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Chinese property market saw faster de-stocking in May. Over 7 million square metres of residential properties in stock was cleared last month. But smaller cities seem to have more trouble getting rid of what they’ve built.

This offers a chance to the country’s underprivileged to own properties in smaller cities. Wu Hu in central China’s Anhui Province is one such city that came up with incentive policies to help the poor. 

China still has 455 million square meters of unsold housing space as of April.  Despite calls to reduce properties stock, the backlog still increased by over 12 million square meters in the first four months of this year, compared with the end of 2015.

While the highly-sought-after big cities have attracted most of the cash-ready customers, properties in third and fourth tier cities are mainly left for farmers and migrant workers. Demand for a home of their own is strong, but so is their financing pressure.

“It is impossible for a migrant worker to apply for a loan in a commercial bank,” said Dong Hongwu, migrant worker from Wuhu, Anhui.

Wuhu in Anhui Province was the first in China to set up a property financing company for migrant workers. Farmers who come to work in cities can apply for housing loans with a small downpayment.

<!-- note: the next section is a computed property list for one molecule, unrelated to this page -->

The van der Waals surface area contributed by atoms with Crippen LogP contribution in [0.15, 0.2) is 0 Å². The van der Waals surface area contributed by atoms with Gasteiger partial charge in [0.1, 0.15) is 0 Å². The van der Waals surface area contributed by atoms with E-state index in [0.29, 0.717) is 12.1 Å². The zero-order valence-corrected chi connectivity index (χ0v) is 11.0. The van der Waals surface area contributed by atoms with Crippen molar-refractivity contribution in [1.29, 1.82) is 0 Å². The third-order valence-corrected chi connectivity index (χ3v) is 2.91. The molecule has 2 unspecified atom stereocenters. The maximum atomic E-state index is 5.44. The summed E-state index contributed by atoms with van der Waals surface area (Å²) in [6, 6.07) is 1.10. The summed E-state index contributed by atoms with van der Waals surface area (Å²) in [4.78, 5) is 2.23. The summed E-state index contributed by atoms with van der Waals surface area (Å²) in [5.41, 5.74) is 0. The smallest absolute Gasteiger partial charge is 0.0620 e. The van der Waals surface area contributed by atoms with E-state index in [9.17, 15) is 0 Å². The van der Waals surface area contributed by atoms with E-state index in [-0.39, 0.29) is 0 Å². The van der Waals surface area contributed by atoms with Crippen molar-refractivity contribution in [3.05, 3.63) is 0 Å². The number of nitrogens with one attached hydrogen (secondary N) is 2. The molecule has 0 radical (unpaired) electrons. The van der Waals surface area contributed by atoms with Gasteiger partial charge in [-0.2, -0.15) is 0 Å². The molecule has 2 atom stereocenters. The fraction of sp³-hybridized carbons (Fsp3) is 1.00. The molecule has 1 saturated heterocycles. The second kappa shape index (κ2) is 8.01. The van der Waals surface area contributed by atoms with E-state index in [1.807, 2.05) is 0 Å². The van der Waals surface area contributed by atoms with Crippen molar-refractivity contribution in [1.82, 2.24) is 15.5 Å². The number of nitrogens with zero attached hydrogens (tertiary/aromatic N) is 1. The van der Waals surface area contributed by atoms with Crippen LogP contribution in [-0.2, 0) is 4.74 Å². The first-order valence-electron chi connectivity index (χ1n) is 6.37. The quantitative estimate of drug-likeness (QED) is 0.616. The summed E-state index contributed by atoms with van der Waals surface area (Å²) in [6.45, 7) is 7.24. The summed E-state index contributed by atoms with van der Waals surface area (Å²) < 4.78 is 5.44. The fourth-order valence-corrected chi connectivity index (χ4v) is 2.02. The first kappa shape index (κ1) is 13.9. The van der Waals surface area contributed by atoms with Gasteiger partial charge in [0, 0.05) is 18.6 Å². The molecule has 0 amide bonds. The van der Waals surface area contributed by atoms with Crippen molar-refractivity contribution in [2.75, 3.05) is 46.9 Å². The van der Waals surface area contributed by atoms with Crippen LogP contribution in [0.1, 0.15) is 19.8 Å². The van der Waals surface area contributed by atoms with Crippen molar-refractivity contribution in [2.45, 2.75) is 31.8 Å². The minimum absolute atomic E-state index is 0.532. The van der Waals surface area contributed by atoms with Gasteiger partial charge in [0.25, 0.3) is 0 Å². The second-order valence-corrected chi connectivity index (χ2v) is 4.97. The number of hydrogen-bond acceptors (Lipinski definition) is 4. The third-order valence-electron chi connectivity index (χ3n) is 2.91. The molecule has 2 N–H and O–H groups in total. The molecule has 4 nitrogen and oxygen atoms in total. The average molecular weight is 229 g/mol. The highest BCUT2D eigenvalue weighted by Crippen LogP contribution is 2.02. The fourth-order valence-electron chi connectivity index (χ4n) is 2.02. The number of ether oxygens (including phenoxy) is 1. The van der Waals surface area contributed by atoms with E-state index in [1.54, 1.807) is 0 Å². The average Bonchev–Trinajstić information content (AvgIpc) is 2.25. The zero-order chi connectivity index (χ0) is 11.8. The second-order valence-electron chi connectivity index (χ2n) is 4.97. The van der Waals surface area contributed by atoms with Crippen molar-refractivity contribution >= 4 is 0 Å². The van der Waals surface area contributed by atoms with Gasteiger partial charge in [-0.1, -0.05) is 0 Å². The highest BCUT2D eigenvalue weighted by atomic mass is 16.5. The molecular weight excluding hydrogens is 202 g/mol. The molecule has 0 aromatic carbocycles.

“It only took about three days for the loan to come through. Normal mortgage rate is over 5 percent, I got it for 3 percent from the property financing firm. The government subsidized for 10,000 yuan. This has saved us a total 30,000 yuan which would be enough to renovate our new 100-square-metre-apartment,” Dong also said.

Local Wuhu government statistics show that migrant workers have bought 1,400 units of apartments in the first five months of this year, accounting for 80 percent of the total sales. Government incentives have also helped high skilled talents with moderate incomes.

“We subsidize maximum 500,000 yuan for high skill talents who wish to buy a property here. We have analysed the demographic breakdown of our city, and about 60 percent of the population hold at least some kind of diploma,” said Luo Hongqi, deputy director of Housing & Urban Construction, Wuhu Gov’t.